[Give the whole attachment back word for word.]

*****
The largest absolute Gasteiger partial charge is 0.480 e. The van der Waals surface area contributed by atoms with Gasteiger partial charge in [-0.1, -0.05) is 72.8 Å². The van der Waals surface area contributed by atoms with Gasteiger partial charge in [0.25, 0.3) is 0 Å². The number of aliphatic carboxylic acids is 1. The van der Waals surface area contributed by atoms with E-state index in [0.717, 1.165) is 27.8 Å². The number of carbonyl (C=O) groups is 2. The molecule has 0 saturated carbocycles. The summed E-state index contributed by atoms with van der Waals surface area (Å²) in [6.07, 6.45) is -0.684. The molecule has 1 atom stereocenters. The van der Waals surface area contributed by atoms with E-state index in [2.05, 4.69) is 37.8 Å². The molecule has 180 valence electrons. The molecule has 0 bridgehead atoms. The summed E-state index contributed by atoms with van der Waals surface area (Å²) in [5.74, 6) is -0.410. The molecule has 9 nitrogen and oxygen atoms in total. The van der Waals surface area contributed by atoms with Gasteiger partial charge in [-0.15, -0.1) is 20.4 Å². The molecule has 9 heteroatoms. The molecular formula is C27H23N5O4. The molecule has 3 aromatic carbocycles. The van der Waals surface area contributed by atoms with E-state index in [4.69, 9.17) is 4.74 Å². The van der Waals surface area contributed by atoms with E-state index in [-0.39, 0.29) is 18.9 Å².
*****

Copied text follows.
The largest absolute Gasteiger partial charge is 0.480 e. The van der Waals surface area contributed by atoms with Gasteiger partial charge in [-0.1, -0.05) is 72.8 Å². The van der Waals surface area contributed by atoms with Gasteiger partial charge in [0.25, 0.3) is 0 Å². The number of aliphatic carboxylic acids is 1. The van der Waals surface area contributed by atoms with E-state index in [0.717, 1.165) is 27.8 Å². The number of carbonyl (C=O) groups is 2. The molecule has 0 saturated carbocycles. The summed E-state index contributed by atoms with van der Waals surface area (Å²) in [6.07, 6.45) is -0.684. The molecule has 1 atom stereocenters. The van der Waals surface area contributed by atoms with E-state index in [2.05, 4.69) is 37.8 Å². The molecule has 180 valence electrons. The molecule has 0 bridgehead atoms. The summed E-state index contributed by atoms with van der Waals surface area (Å²) in [5.74, 6) is -0.410. The molecule has 9 nitrogen and oxygen atoms in total. The van der Waals surface area contributed by atoms with Gasteiger partial charge in [-0.15, -0.1) is 20.4 Å². The molecule has 9 heteroatoms. The molecular formula is C27H23N5O4. The molecule has 3 aromatic carbocycles. The van der Waals surface area contributed by atoms with E-state index in [4.69, 9.17) is 4.74 Å². The van der Waals surface area contributed by atoms with E-state index in [-0.39, 0.29) is 18.9 Å².